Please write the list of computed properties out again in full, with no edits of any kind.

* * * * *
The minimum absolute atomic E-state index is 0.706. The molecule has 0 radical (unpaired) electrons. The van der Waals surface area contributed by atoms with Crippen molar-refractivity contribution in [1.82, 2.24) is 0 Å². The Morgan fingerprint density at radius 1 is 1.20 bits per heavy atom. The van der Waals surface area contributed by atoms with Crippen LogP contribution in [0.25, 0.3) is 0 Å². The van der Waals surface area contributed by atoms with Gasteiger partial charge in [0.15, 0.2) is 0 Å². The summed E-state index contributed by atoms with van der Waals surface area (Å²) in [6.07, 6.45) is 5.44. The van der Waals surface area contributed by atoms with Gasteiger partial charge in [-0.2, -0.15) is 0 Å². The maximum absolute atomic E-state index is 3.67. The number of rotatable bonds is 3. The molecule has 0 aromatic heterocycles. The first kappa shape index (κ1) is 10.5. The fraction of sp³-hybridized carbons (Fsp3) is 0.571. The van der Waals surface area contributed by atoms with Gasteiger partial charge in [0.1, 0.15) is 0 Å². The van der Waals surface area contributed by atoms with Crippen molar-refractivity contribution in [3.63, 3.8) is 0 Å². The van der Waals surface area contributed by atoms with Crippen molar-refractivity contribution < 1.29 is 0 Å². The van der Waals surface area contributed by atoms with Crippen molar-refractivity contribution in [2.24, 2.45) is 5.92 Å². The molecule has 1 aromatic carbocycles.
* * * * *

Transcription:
The minimum absolute atomic E-state index is 0.706. The molecule has 0 radical (unpaired) electrons. The van der Waals surface area contributed by atoms with Crippen molar-refractivity contribution in [1.82, 2.24) is 0 Å². The Morgan fingerprint density at radius 1 is 1.20 bits per heavy atom. The van der Waals surface area contributed by atoms with Crippen LogP contribution in [0.25, 0.3) is 0 Å². The van der Waals surface area contributed by atoms with Gasteiger partial charge in [0.15, 0.2) is 0 Å². The summed E-state index contributed by atoms with van der Waals surface area (Å²) in [6.07, 6.45) is 5.44. The van der Waals surface area contributed by atoms with Gasteiger partial charge in [-0.2, -0.15) is 0 Å². The maximum absolute atomic E-state index is 3.67. The number of rotatable bonds is 3. The molecule has 0 aromatic heterocycles. The first kappa shape index (κ1) is 10.5. The fraction of sp³-hybridized carbons (Fsp3) is 0.571. The van der Waals surface area contributed by atoms with Gasteiger partial charge in [0.1, 0.15) is 0 Å². The van der Waals surface area contributed by atoms with Crippen molar-refractivity contribution in [3.63, 3.8) is 0 Å². The van der Waals surface area contributed by atoms with Crippen molar-refractivity contribution < 1.29 is 0 Å². The van der Waals surface area contributed by atoms with Crippen molar-refractivity contribution in [2.24, 2.45) is 5.92 Å². The molecule has 1 aromatic carbocycles.